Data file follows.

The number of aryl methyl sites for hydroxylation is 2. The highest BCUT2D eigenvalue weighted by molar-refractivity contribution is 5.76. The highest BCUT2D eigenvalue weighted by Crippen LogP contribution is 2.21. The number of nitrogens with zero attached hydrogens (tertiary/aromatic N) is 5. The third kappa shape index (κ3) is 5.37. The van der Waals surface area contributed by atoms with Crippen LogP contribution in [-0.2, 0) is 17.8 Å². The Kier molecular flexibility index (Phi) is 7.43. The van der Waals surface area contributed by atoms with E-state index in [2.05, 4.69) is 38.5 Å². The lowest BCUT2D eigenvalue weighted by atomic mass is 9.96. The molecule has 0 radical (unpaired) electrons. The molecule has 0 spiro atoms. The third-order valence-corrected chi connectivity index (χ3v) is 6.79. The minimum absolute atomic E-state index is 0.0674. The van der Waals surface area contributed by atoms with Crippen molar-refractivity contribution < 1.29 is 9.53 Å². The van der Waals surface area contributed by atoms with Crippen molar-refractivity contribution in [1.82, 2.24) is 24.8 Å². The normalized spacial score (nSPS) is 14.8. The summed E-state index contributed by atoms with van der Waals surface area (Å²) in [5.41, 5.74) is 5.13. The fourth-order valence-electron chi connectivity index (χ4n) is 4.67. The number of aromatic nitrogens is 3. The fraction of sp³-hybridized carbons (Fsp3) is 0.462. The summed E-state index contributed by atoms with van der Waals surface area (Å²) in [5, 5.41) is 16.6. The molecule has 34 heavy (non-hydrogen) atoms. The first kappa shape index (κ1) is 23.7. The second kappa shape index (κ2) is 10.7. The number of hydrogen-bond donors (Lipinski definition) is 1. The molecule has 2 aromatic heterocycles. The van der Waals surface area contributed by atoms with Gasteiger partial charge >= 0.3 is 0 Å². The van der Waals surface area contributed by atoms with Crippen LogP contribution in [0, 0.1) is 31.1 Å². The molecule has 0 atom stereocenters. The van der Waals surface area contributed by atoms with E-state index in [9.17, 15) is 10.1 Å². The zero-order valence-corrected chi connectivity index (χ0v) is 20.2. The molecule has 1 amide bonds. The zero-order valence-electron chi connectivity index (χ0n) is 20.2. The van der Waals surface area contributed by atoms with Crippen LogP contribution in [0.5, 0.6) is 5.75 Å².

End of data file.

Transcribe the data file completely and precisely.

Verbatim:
The number of aryl methyl sites for hydroxylation is 2. The highest BCUT2D eigenvalue weighted by molar-refractivity contribution is 5.76. The highest BCUT2D eigenvalue weighted by Crippen LogP contribution is 2.21. The number of nitrogens with zero attached hydrogens (tertiary/aromatic N) is 5. The third kappa shape index (κ3) is 5.37. The van der Waals surface area contributed by atoms with Crippen LogP contribution in [-0.2, 0) is 17.8 Å². The Kier molecular flexibility index (Phi) is 7.43. The van der Waals surface area contributed by atoms with E-state index in [2.05, 4.69) is 38.5 Å². The lowest BCUT2D eigenvalue weighted by atomic mass is 9.96. The molecule has 0 radical (unpaired) electrons. The molecule has 0 spiro atoms. The third-order valence-corrected chi connectivity index (χ3v) is 6.79. The minimum absolute atomic E-state index is 0.0674. The van der Waals surface area contributed by atoms with Crippen molar-refractivity contribution < 1.29 is 9.53 Å². The van der Waals surface area contributed by atoms with Crippen molar-refractivity contribution in [1.82, 2.24) is 24.8 Å². The normalized spacial score (nSPS) is 14.8. The summed E-state index contributed by atoms with van der Waals surface area (Å²) in [5.41, 5.74) is 5.13. The fourth-order valence-electron chi connectivity index (χ4n) is 4.67. The number of aromatic nitrogens is 3. The fraction of sp³-hybridized carbons (Fsp3) is 0.462. The summed E-state index contributed by atoms with van der Waals surface area (Å²) in [5, 5.41) is 16.6. The molecule has 34 heavy (non-hydrogen) atoms. The first kappa shape index (κ1) is 23.7. The second kappa shape index (κ2) is 10.7. The number of hydrogen-bond donors (Lipinski definition) is 1. The molecule has 2 aromatic heterocycles. The van der Waals surface area contributed by atoms with Gasteiger partial charge >= 0.3 is 0 Å². The van der Waals surface area contributed by atoms with Crippen LogP contribution in [0, 0.1) is 31.1 Å². The molecule has 0 atom stereocenters. The van der Waals surface area contributed by atoms with E-state index in [9.17, 15) is 10.1 Å². The zero-order valence-corrected chi connectivity index (χ0v) is 20.2. The molecule has 1 amide bonds. The zero-order valence-electron chi connectivity index (χ0n) is 20.2. The van der Waals surface area contributed by atoms with Crippen LogP contribution in [0.5, 0.6) is 5.75 Å².